As Suzanne Bergeron Stonehouse and her husband rake up leaves in their front yard, a lawn sign is still propped up in the flower bed, advertising the name of the contractor that was supposed to do flood repairs on their home.
“I may burn it one day,” said Bergeron Stonehouse, whose home was damaged during the 2017 spring floods.
The couple, who live in Deux-Montagnes, west of Montreal, worry they will be forced to pay back nearly $90,000 in financial aid after the company they hired didn’t do the work.
“This has really floored us,” said Bergeron Stonehouse, 68, sitting beside her husband, John, 71, in the front foyer of their home, a stack of emails and letters from their contractor and the government piled in front of her.
The couple hired Renoka Construction in 2019 and gave it a down payment to do repairs, which included raising the house and redoing the foundation. The couple also signed a mandate, giving Renoka the authorization to negotiate directly with the province on their behalf.
But the work was never done and the company is no longer in business.
“The reason we went with the government for the extra money is because we don’t have it. And they expect us to have it now?” said Bergeron Stonehouse.
Retirement savings at risk
When Bergeron Stonehouse hired Renoka, she thought the repairs would be done immediately as it was considered emergency work. Instead, she says the contractor kept postponing, first to work on homes damaged by the floods in Île Bizard and, later, due to the pandemic.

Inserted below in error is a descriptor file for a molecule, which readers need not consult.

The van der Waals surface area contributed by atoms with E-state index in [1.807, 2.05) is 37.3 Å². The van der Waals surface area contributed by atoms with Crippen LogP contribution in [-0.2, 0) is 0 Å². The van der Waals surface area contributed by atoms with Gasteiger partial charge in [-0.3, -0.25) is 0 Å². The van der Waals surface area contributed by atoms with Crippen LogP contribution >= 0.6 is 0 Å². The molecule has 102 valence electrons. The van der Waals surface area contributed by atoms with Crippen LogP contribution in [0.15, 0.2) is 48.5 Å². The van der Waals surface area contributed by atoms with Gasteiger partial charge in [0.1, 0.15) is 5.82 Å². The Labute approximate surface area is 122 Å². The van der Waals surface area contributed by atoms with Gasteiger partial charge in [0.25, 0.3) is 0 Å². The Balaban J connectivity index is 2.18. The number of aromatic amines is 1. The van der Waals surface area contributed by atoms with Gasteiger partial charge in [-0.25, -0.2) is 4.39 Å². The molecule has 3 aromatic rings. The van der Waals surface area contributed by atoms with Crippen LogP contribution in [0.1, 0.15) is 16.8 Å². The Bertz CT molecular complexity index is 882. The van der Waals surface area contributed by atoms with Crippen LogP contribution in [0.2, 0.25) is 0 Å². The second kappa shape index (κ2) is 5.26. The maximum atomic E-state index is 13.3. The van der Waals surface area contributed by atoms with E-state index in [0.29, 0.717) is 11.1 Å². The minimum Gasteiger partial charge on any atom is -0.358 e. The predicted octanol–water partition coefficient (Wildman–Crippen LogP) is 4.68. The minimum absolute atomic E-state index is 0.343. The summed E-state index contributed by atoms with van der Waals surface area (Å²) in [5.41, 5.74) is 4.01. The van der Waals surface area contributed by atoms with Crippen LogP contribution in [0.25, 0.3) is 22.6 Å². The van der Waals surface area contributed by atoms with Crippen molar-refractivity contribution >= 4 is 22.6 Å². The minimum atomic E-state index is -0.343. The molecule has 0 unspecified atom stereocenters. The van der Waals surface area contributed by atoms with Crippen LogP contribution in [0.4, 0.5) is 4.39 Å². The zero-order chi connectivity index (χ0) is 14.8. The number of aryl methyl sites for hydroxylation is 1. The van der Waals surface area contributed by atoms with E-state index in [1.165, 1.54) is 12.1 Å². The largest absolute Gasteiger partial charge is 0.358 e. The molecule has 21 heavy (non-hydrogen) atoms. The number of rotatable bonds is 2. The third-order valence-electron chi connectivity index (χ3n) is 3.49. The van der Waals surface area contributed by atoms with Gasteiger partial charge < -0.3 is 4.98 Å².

Frustrated by the delays and worried about rising construction costs, the couple tried to cancel the contract last fall, but Renoka refused.
In early 2021, Bergeron Stonehouse sent a legal demand letter, pointing out that since no work had been done, the money they paid as an advance should be reimbursed. The company never responded.
Last month, Bergeron Stonehouse noticed Renoka no longer had an RBQ licence. In Quebec, anyone who does construction work must hold a licence from the the Régie du bâtiment du Québec.
A few weeks later, the Ministry of Public Security, which oversees the flood assistance program, asked Bergeron Stonehouse and her husband to pay back the money. They have until Nov. 7 to do so. If they want to appeal the decision, they have until the beginning of December.
“We did everything according to what was asked of us,” said Bergeron Stonehouse, who is worried they’ll have to dip into their retirement savings to cover the costs.
“It makes you feel very small, like you don’t count.”
Contractor says he’s owed cancellation fees
When CBC contacted Renoka vice-president Georges Samman this summer, he blamed the government for any work delays.
He said it’s up to the province to approve contracts and he was still waiting to be paid for projects he completed in 2018.
“We don’t start work until a minimum 60 per cent is paid out.”
In the spring of 2020, Samman said he caught COVID-19.
For the rest of that year, all of Renoka’s major projects were put on hold.
In 2021, lumber prices and other construction costs soared due to the pandemic, which meant many contracts had to be renegotiated.
“It’s really a big headache,” said Samman.
The Stonehouses’ contract was worth a total of $192,000.